But even this doesn't motivate the students all that well. Basically, to get the extra credit, all they have to do is turn in SOME paper with SOMETHING written on it that makes it look like they may have made some sort of minimal effort to actually do the work. And yet, some students are STILL finding ways to miserably fail. Some of them just aren't coming to school or turning in any kind of work whatsoever, and some are cheating in blatant and insulting ways (to be honest, the cheating is so rampant that I've stopped looking for it; I only address it if it's so obvious that it can't be ignored).

The worst was the one student who turned in a carbon copy of his friend's homework assignment, without even bothering to white out the name – he simply penned his own name over the top of his friend's (with the friend's name still clearly visible underneath). As if that wasn't obvious enough, he turned it in right on top of the paper that he had carbon copied, so that I came across the two identical papers right in a row as I was grading.

Obviously, I want all of my students to pass, but I'm not going to lie – failing that kid was a pleasure. I really hope he learned a lesson from the experience. I'm not optimistic that it taught him anything about the folly of cheating, but I do hope that at least he learned this: if you're going to cheat, at least do it in a way that isn't incredibly insulting to the teacher's intelligence.

But as frustrating as it is to be faced with evidence of the students' continued attempts to lie and cheat their way out of any kind of actual work, how can I really blame them for it? People keep reminding me that these kids are facing enormous difficulties; many of them have excellent reasons for their frequent absences. The average student here has to work about a thousand times harder than I ever had to work in school. Most of them – no exaggeration – are teen parents. Some are without their own parents. Many of them bring cookies or donuts or other small things to school to sell during the day, trying to make extra money for the family as they complete their studies. So how can I hound them about their schoolwork when I haven't the slightest appreciation for what they are going through?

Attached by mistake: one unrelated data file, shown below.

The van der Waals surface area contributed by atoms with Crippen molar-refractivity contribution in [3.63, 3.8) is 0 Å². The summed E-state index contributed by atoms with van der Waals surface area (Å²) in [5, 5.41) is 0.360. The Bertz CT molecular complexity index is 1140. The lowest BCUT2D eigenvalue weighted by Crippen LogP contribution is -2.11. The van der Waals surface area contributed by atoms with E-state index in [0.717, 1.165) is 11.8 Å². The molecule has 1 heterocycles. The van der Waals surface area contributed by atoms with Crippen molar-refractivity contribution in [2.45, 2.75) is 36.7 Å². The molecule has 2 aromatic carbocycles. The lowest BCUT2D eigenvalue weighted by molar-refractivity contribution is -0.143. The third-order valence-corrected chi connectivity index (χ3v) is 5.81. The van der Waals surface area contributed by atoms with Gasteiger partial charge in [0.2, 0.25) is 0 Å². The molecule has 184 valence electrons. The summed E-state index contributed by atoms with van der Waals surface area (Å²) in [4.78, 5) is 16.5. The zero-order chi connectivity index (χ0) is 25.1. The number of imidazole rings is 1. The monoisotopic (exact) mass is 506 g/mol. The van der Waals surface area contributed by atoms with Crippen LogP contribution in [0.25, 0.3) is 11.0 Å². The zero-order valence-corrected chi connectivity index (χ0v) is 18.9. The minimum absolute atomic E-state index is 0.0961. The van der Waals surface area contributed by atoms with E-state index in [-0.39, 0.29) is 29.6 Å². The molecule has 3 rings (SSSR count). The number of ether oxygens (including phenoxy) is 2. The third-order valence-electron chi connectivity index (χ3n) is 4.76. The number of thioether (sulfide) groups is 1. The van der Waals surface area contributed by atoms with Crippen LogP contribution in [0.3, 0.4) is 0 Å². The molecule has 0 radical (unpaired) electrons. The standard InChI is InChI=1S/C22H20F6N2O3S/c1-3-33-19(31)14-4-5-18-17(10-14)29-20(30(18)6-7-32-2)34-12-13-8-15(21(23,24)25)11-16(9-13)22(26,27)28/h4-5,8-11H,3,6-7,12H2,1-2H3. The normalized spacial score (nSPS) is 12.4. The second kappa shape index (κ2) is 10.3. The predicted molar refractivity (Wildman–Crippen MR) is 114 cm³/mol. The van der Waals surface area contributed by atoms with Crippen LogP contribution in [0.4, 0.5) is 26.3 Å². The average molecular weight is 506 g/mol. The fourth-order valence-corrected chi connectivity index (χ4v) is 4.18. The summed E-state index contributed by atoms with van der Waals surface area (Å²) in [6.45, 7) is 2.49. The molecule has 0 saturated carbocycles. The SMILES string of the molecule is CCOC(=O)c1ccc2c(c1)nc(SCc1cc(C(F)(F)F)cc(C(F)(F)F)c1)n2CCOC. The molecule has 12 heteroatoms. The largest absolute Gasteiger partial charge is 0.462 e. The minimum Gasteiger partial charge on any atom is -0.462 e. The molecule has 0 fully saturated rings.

On the other hand, just because they have to work much harder than I did doesn't mean that they can just not do the work. There are enormous obstacles facing these students, true – but the fact remains that if they don't make any effort in school, they are not going to be able to move forward in the world. It's my job to try to help them to learn as much as they can, and that requires that I push them to work hard and don't cut them slack when they cheat and cut corners.

Unfortunately, there is no good way to distinguish between those who have good excuses for not doing their work and those who do not. “I was sick that day!!” the students always tell me when I point out that their grade is low because they did not complete a homework assignment, or a classwork assignment, or a quiz. And it's possible that they were. As I said, many of them have no parent at home to write them an excuse. The chances of getting an excuse from a doctor are even slimmer – the hospital here is so ridiculously overcrowded that only people at death's door are likely to be able to see a doctor. And even if there were someone to write an excuse, the administration is so disorganized and the school is so overpopulated that there is no good way to keep track of the excused vs. unexcused absences (though in theory we are supposed to try).

Anyway. As I (finally) begin to compile the final grades, and listen to (endless) student complaints about them, I'm realizing a few things that I think will help me next marking period. One is that I need to give more homework assignments. Even if the students cheat and copy off of one another (which they will), and even if it takes me forever to grade and feels like a waste of time (which it will), it's better than nothing. I gave too few assignments this marking period, which meant that students who happened to miss the one or two days of class in which they had graded work were punished more harshly than was really fair. More assignments will give me a more accurate idea of who is consistently coming to class (even if the only thing they do is show up). I should also try doing more groupwork, especially in the smaller classes. I'm not sure how this will work in terms of the whole classroom management thing, which continues to be a disaster, but at least it will lighten some of the burden of grading.